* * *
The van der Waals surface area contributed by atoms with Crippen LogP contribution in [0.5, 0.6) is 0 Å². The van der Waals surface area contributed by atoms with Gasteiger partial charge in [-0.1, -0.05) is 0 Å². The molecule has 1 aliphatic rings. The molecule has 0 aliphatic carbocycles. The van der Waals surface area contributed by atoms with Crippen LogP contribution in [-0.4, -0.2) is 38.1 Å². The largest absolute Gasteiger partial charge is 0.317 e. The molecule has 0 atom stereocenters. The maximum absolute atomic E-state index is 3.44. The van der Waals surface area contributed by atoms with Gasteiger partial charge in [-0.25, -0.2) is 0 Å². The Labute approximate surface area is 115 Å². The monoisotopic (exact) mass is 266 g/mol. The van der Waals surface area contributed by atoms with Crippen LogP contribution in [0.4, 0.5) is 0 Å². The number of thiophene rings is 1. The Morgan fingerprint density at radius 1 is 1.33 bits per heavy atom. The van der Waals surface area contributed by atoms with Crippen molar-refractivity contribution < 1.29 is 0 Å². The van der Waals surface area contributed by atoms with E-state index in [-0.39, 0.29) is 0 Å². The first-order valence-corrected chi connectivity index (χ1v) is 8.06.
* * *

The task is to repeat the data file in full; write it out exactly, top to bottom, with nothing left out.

The van der Waals surface area contributed by atoms with Crippen LogP contribution in [0.5, 0.6) is 0 Å². The van der Waals surface area contributed by atoms with Gasteiger partial charge in [-0.1, -0.05) is 0 Å². The molecule has 1 aliphatic rings. The molecule has 0 aliphatic carbocycles. The van der Waals surface area contributed by atoms with Crippen LogP contribution in [-0.4, -0.2) is 38.1 Å². The largest absolute Gasteiger partial charge is 0.317 e. The molecule has 0 atom stereocenters. The maximum absolute atomic E-state index is 3.44. The van der Waals surface area contributed by atoms with Gasteiger partial charge in [-0.25, -0.2) is 0 Å². The Labute approximate surface area is 115 Å². The monoisotopic (exact) mass is 266 g/mol. The van der Waals surface area contributed by atoms with Crippen LogP contribution in [0.4, 0.5) is 0 Å². The number of thiophene rings is 1. The Morgan fingerprint density at radius 1 is 1.33 bits per heavy atom. The van der Waals surface area contributed by atoms with Crippen molar-refractivity contribution < 1.29 is 0 Å². The van der Waals surface area contributed by atoms with E-state index in [-0.39, 0.29) is 0 Å². The first-order valence-corrected chi connectivity index (χ1v) is 8.06.